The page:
"I was looking for a summer product because people don't eat as many baked goods in the summer," said Byrnes. The deal paid off with Blennd -- a flavored concentrate sold in lemon and other varieties -- adding about $1 million in sales during the summer and requiring little capital investment because Byrnes & Kiefer already had sugar tanks required to process it.

Blennd sales remain steady, Byrnes said, especially in towns such as McKeesport and Homestead where older customers grew up on the stuff.

In the mid-1980s, looking to expand the business beyond Pittsburgh, Byrnes jumped at an offer to buy Chefmaster, a food colorings manufacturer in southern California. Besides colorings used in icings and candy, Chefmaster makes liquid flavorings such as vanilla and almond, meringue mixes and pastry bags.

In 1997, Byrnes & Kiefer completed one of its biggest acquisitions when it bought Charlie's Specialties, a Hermitage company that makes frozen specialty cookies, brownies and dumplings distributed to supermarkets.

B&K's various divisions employ 100 workers; closer to 150 during the peak holiday baking season before Christmas.

Employees take honey buns off a production line.

The company's main plant relocated 10 years ago from three scattered and aging sites in the North Side and Strip District to a one-story, 60,000-square foot facility in Callery, Butler County. Byrnes commutes there daily from the city's East End but believes the sprawling plant's efficiency is worth the travel time.

Inside the building, the scents of almond and vanilla waft through the air as apricot and raspberry pastry fillings simmer in 4,000-pound kettles and the sticky white icing that tops Eat'n Park's Smiley cookies fills a 2,000-pound kettle nearby. Boxes of Blennd and fruit and nut candy centers line the warehouse shelves.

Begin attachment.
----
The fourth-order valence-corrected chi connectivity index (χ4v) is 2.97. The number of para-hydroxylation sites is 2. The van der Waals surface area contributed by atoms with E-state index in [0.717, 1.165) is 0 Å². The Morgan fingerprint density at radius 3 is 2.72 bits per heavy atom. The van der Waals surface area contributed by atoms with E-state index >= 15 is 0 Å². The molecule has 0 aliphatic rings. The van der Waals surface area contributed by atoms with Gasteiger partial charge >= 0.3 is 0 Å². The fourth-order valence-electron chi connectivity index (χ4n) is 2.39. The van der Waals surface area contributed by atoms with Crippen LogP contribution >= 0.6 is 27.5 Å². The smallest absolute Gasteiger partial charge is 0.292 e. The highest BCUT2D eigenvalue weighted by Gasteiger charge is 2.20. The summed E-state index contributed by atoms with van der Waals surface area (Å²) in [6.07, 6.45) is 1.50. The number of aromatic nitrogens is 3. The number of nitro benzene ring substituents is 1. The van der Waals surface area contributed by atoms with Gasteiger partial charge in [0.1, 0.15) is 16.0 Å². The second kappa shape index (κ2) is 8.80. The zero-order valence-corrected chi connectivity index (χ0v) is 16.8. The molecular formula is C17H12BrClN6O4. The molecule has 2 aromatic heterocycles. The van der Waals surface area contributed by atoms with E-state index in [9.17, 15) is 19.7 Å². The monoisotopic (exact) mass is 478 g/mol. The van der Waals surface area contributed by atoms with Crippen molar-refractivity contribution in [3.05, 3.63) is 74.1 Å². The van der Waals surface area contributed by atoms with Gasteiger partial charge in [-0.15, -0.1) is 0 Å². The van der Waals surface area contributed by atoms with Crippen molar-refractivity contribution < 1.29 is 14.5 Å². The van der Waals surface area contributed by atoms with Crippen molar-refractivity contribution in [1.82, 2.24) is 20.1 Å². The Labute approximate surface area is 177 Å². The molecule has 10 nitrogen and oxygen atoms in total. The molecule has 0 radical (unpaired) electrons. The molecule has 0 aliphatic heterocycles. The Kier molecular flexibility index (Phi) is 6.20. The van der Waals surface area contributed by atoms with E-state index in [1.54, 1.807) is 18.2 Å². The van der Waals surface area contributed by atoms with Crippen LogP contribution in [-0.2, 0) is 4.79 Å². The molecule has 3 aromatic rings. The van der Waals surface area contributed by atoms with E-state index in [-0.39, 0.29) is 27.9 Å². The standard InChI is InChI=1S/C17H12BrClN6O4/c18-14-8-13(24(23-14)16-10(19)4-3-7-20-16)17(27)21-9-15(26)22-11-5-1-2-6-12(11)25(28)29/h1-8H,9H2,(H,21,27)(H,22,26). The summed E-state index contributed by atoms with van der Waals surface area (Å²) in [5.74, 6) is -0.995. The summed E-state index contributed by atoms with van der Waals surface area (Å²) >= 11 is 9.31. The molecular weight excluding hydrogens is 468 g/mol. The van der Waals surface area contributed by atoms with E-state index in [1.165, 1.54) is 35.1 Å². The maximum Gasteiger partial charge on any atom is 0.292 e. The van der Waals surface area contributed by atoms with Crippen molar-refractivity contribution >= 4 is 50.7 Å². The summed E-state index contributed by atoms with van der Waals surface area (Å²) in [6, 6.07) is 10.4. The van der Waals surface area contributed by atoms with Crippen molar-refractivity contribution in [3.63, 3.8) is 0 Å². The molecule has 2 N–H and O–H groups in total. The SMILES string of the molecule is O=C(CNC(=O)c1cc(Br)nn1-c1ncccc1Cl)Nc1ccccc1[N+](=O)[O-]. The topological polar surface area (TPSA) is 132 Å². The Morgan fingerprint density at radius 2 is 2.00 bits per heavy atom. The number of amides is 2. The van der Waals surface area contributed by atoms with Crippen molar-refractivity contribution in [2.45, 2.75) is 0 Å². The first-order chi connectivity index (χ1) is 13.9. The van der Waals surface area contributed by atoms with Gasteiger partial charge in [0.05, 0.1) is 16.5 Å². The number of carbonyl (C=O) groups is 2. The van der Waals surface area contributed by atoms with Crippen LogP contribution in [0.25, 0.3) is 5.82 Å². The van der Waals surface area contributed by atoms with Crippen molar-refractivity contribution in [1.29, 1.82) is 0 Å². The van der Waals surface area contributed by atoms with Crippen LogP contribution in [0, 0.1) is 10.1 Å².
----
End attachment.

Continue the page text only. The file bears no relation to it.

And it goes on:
In an adjacent lab room, a couple of employees are experimenting with new products that could eventually end up on the shelves at Eat'n Park, which buys the mixes for cookies and sticky buns and bakes them daily at each restaurant's bakery.

Strolling through the plant, Byrnes addresses employees by their first names and says manufacturing is his favorite part of the business because it includes "the creation of new items."

His first job at the company was unloading box cars in the Strip District when he was a teen-ager. "And I immediately blew the money on travel."

Byrnes never wanted to work anywhere else and has shunned outside offers to buy the company, which he's already planning to pass on to his children. His 31-year-old son, Aaron, who spent three years working for a food distribution company after college, now heads sales for Chefmaster. Byrnes' daughters are only 13 and 12 but he envisions them playing a role down the road.

While he's still at the helm, Byrnes expects the company to develop more fully processed and frozen food items that appeal to in-store bakeries that are trying to improve efficiency.

"Our customers want more prepared things. Take cherry pies. They want the filling, not just the ingredients to make it. And they want it completely cooked and ready to go. They don't want just cocoa powder; they want the chocolate icing right on the donut."

Back to top Back to top E-mail this story E-mail this story
Search | Contact Us |  Site Map | Terms of Use |  Privacy Policy |  Advertise | Help |  Corrections